Choose the right gym. Before you sign on the membership contract dotted line, do a little homework. Most gyms offer free trials or buddy passes, which allow you to test drive the facility, meet the staff and get a tour of the place. Be sure it’s in a convenient location, has classes that appeal to you, updated equipment, features that you like and hours that fit your schedule.
Capitalize on freebies. “If your gym offers a free workout with a personal trainer, do it,” says Jessica Matthews, exercise physiologist at the American Council on Exercise (ACE). “It’s a great way to become familiar with often-intimidating parts of the gym, like the weight room, and it helps you learn to exercise both safely and effectively.”
Don’t be a copy cat. Mesmerized by Mr. or Ms. Muscle’s chiseled triceps? While their body parts may inspire envy, don’t assume their technique can be trusted. “Just because you see someone doing a certain exercise, even if they look good and like they know what they’re doing, it does not mean it’s safe, effective or being executed properly,” Matthews says. Stick to moves from certified trainers and instructors, or consult ACE’s Exercise Library for trustworthy how-tos.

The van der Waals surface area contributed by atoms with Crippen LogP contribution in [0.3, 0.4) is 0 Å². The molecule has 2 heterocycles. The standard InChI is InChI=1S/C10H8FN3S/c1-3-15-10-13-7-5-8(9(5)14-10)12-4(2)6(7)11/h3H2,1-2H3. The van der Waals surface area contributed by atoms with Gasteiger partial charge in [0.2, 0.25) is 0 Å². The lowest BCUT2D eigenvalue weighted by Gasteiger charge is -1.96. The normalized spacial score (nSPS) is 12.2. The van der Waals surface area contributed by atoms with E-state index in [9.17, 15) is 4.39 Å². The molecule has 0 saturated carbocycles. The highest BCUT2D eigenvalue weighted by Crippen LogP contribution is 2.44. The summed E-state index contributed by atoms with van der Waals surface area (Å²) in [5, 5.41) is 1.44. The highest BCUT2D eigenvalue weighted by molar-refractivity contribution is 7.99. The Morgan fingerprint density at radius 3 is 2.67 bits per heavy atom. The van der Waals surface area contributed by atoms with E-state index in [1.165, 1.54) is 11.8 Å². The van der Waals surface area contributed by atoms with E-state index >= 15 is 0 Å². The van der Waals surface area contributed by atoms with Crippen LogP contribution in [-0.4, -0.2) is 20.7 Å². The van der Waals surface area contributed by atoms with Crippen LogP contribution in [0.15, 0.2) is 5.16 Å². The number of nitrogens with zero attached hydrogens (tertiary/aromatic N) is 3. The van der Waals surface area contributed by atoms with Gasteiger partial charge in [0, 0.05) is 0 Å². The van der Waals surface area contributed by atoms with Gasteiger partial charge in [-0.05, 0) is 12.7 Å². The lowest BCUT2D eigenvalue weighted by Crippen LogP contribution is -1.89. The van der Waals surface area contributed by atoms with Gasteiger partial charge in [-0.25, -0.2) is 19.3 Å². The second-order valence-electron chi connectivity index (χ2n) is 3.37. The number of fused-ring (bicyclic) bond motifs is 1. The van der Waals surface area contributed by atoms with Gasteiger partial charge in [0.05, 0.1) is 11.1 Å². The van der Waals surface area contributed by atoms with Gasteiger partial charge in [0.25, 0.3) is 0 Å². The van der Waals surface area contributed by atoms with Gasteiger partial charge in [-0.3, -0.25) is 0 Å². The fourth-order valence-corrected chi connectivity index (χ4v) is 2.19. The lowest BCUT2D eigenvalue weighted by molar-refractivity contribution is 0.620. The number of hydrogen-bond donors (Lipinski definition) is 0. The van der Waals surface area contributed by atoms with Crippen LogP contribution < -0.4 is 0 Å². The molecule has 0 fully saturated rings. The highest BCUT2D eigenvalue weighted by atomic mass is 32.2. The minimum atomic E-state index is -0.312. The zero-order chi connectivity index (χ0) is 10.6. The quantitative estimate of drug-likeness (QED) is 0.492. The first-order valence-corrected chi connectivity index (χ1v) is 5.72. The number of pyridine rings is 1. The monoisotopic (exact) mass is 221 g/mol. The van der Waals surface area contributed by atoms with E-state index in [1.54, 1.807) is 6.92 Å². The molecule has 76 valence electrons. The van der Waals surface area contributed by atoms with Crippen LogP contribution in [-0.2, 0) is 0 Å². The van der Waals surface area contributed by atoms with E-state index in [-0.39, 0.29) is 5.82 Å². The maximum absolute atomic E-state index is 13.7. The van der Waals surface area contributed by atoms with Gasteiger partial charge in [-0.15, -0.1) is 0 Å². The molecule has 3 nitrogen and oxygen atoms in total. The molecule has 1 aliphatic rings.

Be a machine snob. When it comes to cardio, the effectiveness of your workout boils down to how hard you work, not the machine you choose, Matthews says. However, grabbing the elliptical with the built-in fan, the cushy treadmill with the iPod dock, or the bike with the Tour de France computer simulation, will help your workout feel less like work, and more like fun.
Ease into it. “The biggest beginner mistake is trying to make up for 10 years of sloth in 90 minutes,” says Liz Neporent, co-author of the recently released Fitness for Dummies 4th Edition. “Hitting it too hard the first day can lead to severe soreness and chances that you won’t be back for another workout.” So start small, listen to your body, and be sure to stretch.
Nix self-consciousness. Worrying about other gym goers’ judgments can only hurt your workout. “You’ll learn that rarely is anyone paying attention to you,” Neporent says. “Most people are too busy trying to figure out what they’re doing, looking in the mirror, or feeling self conscious themselves to focus on you.”